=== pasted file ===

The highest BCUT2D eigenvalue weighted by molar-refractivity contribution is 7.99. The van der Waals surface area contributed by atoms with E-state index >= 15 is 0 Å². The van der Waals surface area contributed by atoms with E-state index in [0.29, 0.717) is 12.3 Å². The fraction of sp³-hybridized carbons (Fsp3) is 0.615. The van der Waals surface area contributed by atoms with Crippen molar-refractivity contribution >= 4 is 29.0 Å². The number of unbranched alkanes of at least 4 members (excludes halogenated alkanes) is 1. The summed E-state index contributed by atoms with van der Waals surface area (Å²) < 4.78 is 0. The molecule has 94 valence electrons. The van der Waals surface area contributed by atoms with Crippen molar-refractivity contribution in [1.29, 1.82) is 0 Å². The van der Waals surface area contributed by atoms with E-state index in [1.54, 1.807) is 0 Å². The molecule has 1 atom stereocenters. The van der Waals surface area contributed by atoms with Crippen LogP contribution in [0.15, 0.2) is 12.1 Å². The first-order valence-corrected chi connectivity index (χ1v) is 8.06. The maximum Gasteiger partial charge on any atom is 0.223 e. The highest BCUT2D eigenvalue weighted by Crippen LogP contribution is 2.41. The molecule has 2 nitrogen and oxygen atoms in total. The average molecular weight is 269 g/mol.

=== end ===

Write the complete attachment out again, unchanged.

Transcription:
The highest BCUT2D eigenvalue weighted by molar-refractivity contribution is 7.99. The van der Waals surface area contributed by atoms with E-state index >= 15 is 0 Å². The van der Waals surface area contributed by atoms with E-state index in [0.29, 0.717) is 12.3 Å². The fraction of sp³-hybridized carbons (Fsp3) is 0.615. The van der Waals surface area contributed by atoms with Crippen molar-refractivity contribution >= 4 is 29.0 Å². The number of unbranched alkanes of at least 4 members (excludes halogenated alkanes) is 1. The summed E-state index contributed by atoms with van der Waals surface area (Å²) < 4.78 is 0. The molecule has 94 valence electrons. The van der Waals surface area contributed by atoms with Crippen molar-refractivity contribution in [1.29, 1.82) is 0 Å². The van der Waals surface area contributed by atoms with E-state index in [1.54, 1.807) is 0 Å². The molecule has 1 atom stereocenters. The van der Waals surface area contributed by atoms with Crippen LogP contribution in [0.15, 0.2) is 12.1 Å². The first-order valence-corrected chi connectivity index (χ1v) is 8.06. The maximum Gasteiger partial charge on any atom is 0.223 e. The highest BCUT2D eigenvalue weighted by Crippen LogP contribution is 2.41. The molecule has 2 nitrogen and oxygen atoms in total. The average molecular weight is 269 g/mol.